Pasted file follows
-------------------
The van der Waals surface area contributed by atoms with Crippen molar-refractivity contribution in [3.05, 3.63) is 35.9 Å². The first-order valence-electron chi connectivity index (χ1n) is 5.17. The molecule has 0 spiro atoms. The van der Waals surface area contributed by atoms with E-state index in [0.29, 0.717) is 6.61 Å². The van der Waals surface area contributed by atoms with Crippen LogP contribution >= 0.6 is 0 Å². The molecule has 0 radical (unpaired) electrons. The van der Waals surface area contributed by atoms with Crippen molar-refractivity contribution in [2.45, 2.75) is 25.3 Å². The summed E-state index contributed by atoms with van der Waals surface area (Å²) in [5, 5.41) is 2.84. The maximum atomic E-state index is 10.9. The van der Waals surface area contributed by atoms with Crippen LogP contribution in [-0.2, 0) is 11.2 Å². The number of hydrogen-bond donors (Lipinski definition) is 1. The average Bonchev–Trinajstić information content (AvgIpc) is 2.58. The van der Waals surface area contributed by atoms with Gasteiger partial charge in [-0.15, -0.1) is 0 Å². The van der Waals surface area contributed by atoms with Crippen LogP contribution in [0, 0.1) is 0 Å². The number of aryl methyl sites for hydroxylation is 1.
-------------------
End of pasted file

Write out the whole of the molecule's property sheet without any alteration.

The van der Waals surface area contributed by atoms with Crippen molar-refractivity contribution in [3.05, 3.63) is 35.9 Å². The first-order valence-electron chi connectivity index (χ1n) is 5.17. The molecule has 0 spiro atoms. The van der Waals surface area contributed by atoms with E-state index in [0.29, 0.717) is 6.61 Å². The van der Waals surface area contributed by atoms with Crippen LogP contribution >= 0.6 is 0 Å². The molecule has 0 radical (unpaired) electrons. The van der Waals surface area contributed by atoms with Crippen molar-refractivity contribution in [2.45, 2.75) is 25.3 Å². The summed E-state index contributed by atoms with van der Waals surface area (Å²) in [5, 5.41) is 2.84. The maximum atomic E-state index is 10.9. The van der Waals surface area contributed by atoms with Crippen LogP contribution in [-0.2, 0) is 11.2 Å². The number of hydrogen-bond donors (Lipinski definition) is 1. The average Bonchev–Trinajstić information content (AvgIpc) is 2.58. The van der Waals surface area contributed by atoms with Gasteiger partial charge in [-0.15, -0.1) is 0 Å². The van der Waals surface area contributed by atoms with Crippen LogP contribution in [0, 0.1) is 0 Å². The number of aryl methyl sites for hydroxylation is 1.